A few months ago, I heard about the largest geothermal heat pump installation was breaking ground at Ball State University. Clearly, this is amazing project that could change the whole industry. Also, I always noticed PR for huge solar PV projects and knew that we needed to get out the world about ground source. So, I wrote an article in Climate Progress about the project.
Jo Ann Gora, the president of Ball State University, reached out to Joe Romm, the editor of Climate Progress to thank him for the piece and he forward it to me.
I reached out Ms. Gora wanting to understand more intimately how the decisions was made within Ball State to under take such a large project that a huge accomplishment on so many levels. I wanted to learn a few things
I wanted to understand their buying process and internal decision making. As an industry, if we can start to understand how large institutions, like Ball State, invest ~60 million dollars into geothermal, we’ll be able to sell more projects.
I wanted to understand if there were any issues that almost killed the project within Ball State.
Lastly, I wanted to learn what they learned about the technology and if there were any technical bottlenecks that almost killed the project.
I spoke with Ms. Gora for about 20 minutes, I also spoke with Jim Lowe who is the Director of Enginneering, Construction and Operations at Ball State.
Here’s my conversation with Ms. Gora
Q: What was the inspiration behind the project? Was someone pushing it within the university or was it advised to your by an outside engineering firm?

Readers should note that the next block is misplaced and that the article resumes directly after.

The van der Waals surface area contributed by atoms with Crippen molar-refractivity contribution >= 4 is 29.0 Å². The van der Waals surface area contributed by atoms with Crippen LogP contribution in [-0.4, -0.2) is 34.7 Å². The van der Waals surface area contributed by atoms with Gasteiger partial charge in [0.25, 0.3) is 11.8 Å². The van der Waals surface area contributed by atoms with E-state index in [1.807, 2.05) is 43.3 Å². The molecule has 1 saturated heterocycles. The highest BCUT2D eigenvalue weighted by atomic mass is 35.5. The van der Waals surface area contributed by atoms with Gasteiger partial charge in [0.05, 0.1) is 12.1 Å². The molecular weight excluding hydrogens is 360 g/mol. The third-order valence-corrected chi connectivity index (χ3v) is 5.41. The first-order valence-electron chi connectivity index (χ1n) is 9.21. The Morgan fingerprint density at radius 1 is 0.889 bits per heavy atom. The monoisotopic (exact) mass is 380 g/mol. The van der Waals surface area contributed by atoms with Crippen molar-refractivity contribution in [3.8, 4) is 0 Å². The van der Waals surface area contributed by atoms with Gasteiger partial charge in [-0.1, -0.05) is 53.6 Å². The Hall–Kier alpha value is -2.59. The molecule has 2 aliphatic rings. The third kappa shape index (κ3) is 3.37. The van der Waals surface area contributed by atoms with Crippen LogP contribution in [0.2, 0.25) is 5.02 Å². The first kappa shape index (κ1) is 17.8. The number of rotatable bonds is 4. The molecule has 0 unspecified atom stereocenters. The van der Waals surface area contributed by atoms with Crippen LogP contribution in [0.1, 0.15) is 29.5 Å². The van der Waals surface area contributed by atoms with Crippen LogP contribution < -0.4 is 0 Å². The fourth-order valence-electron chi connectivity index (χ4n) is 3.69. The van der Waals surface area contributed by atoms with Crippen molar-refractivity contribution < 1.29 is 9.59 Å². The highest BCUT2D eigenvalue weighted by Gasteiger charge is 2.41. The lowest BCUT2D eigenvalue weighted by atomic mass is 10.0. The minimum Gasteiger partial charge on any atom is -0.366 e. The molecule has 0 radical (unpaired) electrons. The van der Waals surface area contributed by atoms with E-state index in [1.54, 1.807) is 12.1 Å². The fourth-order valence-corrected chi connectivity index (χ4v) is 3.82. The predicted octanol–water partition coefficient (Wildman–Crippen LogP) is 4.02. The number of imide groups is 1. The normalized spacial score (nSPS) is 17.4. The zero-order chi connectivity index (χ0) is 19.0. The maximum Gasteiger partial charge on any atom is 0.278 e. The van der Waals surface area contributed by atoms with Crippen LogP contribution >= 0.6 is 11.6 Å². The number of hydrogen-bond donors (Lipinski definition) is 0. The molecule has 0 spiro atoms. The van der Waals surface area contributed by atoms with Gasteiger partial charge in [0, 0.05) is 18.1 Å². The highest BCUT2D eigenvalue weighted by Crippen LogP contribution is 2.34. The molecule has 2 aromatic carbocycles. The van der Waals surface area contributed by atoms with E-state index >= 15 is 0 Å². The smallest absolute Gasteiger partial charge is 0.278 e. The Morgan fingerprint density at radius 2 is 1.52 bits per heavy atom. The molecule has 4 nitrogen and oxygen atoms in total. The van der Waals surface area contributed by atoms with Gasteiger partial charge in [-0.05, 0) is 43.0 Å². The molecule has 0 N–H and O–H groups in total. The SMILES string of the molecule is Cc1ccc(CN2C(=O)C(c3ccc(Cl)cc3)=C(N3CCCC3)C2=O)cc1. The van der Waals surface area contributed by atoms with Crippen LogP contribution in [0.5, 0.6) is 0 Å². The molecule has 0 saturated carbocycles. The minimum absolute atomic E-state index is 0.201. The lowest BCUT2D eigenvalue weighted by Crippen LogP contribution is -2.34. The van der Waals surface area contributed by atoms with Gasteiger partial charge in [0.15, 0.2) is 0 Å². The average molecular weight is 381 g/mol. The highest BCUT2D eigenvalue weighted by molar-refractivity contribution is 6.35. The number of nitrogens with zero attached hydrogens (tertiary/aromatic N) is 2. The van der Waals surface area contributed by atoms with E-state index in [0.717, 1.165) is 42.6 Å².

A: It’s a really great story. In December of 2005, our board approved the purchased of boiler equipment and to sell bonds to finance the project. So, we were going with a traditional system and we had received authority to release bonds to replace our existing equipment.
We were going down this route and what we discovered, when we completed the sale of the bond, 2 years later, is that prices for the original equipment had gone through the roof. We no longer had enough money. Also, due to the size of the project, we were going to have to buy the parts from outside the US. We were getting a hard time getting bids and we didn’t think we could get a competitive price. So, it forced us to ask ourselves if there was alternative and better way.
We’re a university and we figured we’re going to be around for another 100 years, so we started talking to a lot of people about alternatives, something that would be really sustainable.
Being aware that fuel prices are volatile, that the push for energy efficiency was really, and not liking the idea of spending the money outside of the US, we started asking ourselves internally if there is a better way.
We turned to our Senator, and he arranged a call with NREL and Oakridge Laboratory and they put us in touch with top geothermal experts. They told us that only recently had the technology matured to a point where you could heat and cooling many buildings, and not just one.